Age range: 6+
Quick description: Actors mirror each other’s movements to build awareness skills.
Actors need to be aware of their bodies and be able to convey a message through the slightest body movements. This game is a cool activity that can help with movements as well as general team building. You can play this one in pairs with players standing opposite each other.
- Player One begins by being the person looking into a pretend mirror, with Player Two acting as the reflection.
- During the game, Player One should move very slowly and Player Two must mirror every movement, including facial expressions.
- You can take this game up a notch after a while by nominating no leader or follower – just slow mirroring.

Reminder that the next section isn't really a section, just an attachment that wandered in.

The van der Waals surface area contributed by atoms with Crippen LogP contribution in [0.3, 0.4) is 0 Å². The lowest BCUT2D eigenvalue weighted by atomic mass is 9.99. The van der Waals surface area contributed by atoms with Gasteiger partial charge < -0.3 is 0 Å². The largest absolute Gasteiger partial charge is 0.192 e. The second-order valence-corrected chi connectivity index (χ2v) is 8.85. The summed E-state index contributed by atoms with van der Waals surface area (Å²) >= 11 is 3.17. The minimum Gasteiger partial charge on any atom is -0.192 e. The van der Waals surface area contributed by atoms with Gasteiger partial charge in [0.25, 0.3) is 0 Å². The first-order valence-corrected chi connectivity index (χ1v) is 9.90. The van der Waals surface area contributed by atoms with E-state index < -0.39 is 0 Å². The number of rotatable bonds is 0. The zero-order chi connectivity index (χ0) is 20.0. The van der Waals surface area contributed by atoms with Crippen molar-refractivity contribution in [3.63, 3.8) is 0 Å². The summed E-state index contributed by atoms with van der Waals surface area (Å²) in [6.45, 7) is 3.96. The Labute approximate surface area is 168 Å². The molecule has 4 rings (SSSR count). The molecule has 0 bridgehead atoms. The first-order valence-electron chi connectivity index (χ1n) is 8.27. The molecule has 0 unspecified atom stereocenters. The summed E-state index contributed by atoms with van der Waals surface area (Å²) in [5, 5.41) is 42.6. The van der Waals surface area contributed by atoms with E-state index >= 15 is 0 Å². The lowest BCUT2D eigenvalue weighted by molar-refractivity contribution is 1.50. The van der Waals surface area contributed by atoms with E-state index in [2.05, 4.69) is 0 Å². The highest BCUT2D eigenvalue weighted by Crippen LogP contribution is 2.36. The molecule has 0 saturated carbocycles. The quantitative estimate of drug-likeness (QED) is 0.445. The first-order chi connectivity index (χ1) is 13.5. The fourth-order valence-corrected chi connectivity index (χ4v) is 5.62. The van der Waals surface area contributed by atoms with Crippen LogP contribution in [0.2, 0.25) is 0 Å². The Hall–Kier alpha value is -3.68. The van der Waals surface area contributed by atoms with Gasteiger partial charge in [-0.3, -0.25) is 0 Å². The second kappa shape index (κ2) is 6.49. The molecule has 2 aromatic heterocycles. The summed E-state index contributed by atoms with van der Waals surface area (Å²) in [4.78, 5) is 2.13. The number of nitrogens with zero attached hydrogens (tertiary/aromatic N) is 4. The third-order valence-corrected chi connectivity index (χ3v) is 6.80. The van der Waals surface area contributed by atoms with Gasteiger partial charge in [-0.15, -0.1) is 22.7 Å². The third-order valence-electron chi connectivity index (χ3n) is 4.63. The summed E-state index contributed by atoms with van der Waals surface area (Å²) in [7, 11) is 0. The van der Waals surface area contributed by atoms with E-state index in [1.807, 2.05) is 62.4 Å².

On the Spot
Age range: 6+
Quick description: Actors add motions and sounds to a scene on a specific theme.
Creative juices must have constant flow on stage! This fun acting game is fantastic for stretching the imagination and increasing spontaneity.
- To begin, create an imaginary stage and get players to step forward one at a time. Explain that one person will be in charge of picking a theme or topic, then the remaining players will need to perform something that fits in into that theme – it can be really simple, like a sound, or a pose, or a motion – anything that links to the theme.
- Try to encourage out-of-the-box interpretations of common themes.
What Theater Games Will You Try?
We hope that you’ve found our list of acting games handy and we trust that it will give you hours of family fun while learning new skills! If learning how to act is something you or your child is interested in exploring further, enrolling in private acting lessons can make a big difference. Working with an acting coach creates the perfect environment to enhance improv acting strengths and improve weaker areas of performance – all in a very safe space. Give it a try, and remember – have fun with it!